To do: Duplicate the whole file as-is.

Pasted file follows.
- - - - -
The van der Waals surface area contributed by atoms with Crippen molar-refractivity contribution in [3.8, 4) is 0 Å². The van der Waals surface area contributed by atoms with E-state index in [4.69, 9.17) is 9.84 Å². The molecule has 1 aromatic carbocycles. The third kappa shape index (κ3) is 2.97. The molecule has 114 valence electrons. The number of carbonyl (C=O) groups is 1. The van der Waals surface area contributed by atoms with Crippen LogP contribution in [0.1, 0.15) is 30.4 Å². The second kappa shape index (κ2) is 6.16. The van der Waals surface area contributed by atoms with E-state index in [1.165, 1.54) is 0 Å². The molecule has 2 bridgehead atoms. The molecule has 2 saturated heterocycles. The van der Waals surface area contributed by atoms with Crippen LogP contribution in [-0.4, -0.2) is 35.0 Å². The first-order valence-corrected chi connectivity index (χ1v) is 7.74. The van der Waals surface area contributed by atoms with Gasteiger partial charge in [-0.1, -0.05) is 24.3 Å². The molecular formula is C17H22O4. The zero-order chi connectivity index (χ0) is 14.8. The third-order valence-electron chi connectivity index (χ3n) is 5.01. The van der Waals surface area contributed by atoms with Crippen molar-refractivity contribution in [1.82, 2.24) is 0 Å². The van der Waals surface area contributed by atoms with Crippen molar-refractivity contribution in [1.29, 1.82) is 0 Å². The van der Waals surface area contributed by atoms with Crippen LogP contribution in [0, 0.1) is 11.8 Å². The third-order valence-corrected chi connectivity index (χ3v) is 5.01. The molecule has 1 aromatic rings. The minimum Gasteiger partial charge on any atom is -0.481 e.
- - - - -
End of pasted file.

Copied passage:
The van der Waals surface area contributed by atoms with Crippen molar-refractivity contribution in [3.8, 4) is 0 Å². The van der Waals surface area contributed by atoms with E-state index in [4.69, 9.17) is 9.84 Å². The molecule has 1 aromatic carbocycles. The third kappa shape index (κ3) is 2.97. The molecule has 114 valence electrons. The number of carbonyl (C=O) groups is 1. The van der Waals surface area contributed by atoms with Crippen LogP contribution in [0.1, 0.15) is 30.4 Å². The second kappa shape index (κ2) is 6.16. The van der Waals surface area contributed by atoms with E-state index in [1.165, 1.54) is 0 Å². The molecule has 2 bridgehead atoms. The molecule has 2 saturated heterocycles. The van der Waals surface area contributed by atoms with Crippen LogP contribution in [-0.4, -0.2) is 35.0 Å². The first-order valence-corrected chi connectivity index (χ1v) is 7.74. The van der Waals surface area contributed by atoms with Gasteiger partial charge in [-0.1, -0.05) is 24.3 Å². The molecular formula is C17H22O4. The zero-order chi connectivity index (χ0) is 14.8. The third-order valence-electron chi connectivity index (χ3n) is 5.01. The van der Waals surface area contributed by atoms with Crippen molar-refractivity contribution in [1.82, 2.24) is 0 Å². The van der Waals surface area contributed by atoms with Crippen molar-refractivity contribution in [1.29, 1.82) is 0 Å². The van der Waals surface area contributed by atoms with Crippen LogP contribution in [0, 0.1) is 11.8 Å². The third-order valence-corrected chi connectivity index (χ3v) is 5.01. The molecule has 1 aromatic rings. The minimum Gasteiger partial charge on any atom is -0.481 e.